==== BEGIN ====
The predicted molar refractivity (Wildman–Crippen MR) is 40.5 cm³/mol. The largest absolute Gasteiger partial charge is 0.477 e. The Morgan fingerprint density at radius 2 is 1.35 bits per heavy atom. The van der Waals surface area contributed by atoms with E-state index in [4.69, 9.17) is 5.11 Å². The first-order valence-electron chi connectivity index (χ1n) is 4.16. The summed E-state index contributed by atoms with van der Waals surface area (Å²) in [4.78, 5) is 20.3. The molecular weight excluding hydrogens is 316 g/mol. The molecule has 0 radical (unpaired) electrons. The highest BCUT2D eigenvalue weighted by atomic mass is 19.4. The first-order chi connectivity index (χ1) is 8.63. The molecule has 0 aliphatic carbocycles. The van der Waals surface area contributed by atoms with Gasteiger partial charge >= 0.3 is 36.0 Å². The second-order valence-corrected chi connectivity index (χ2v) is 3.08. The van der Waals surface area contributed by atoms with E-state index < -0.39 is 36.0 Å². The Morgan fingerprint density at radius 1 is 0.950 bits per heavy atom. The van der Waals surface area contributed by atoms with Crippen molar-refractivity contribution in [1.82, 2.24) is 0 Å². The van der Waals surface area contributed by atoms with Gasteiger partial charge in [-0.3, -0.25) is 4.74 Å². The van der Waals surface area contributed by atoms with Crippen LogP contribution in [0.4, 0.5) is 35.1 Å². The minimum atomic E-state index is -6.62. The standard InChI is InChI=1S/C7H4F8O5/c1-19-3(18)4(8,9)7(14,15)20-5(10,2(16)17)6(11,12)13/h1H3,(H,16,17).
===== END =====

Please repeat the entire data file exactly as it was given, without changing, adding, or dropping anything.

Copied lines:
The predicted molar refractivity (Wildman–Crippen MR) is 40.5 cm³/mol. The largest absolute Gasteiger partial charge is 0.477 e. The Morgan fingerprint density at radius 2 is 1.35 bits per heavy atom. The van der Waals surface area contributed by atoms with E-state index in [4.69, 9.17) is 5.11 Å². The first-order valence-electron chi connectivity index (χ1n) is 4.16. The summed E-state index contributed by atoms with van der Waals surface area (Å²) in [4.78, 5) is 20.3. The molecular weight excluding hydrogens is 316 g/mol. The molecule has 0 radical (unpaired) electrons. The highest BCUT2D eigenvalue weighted by atomic mass is 19.4. The first-order chi connectivity index (χ1) is 8.63. The molecule has 0 aliphatic carbocycles. The van der Waals surface area contributed by atoms with Gasteiger partial charge >= 0.3 is 36.0 Å². The second-order valence-corrected chi connectivity index (χ2v) is 3.08. The van der Waals surface area contributed by atoms with E-state index < -0.39 is 36.0 Å². The Morgan fingerprint density at radius 1 is 0.950 bits per heavy atom. The van der Waals surface area contributed by atoms with Crippen molar-refractivity contribution in [1.82, 2.24) is 0 Å². The van der Waals surface area contributed by atoms with Gasteiger partial charge in [-0.3, -0.25) is 4.74 Å². The van der Waals surface area contributed by atoms with Crippen LogP contribution in [0.4, 0.5) is 35.1 Å². The minimum atomic E-state index is -6.62. The standard InChI is InChI=1S/C7H4F8O5/c1-19-3(18)4(8,9)7(14,15)20-5(10,2(16)17)6(11,12)13/h1H3,(H,16,17).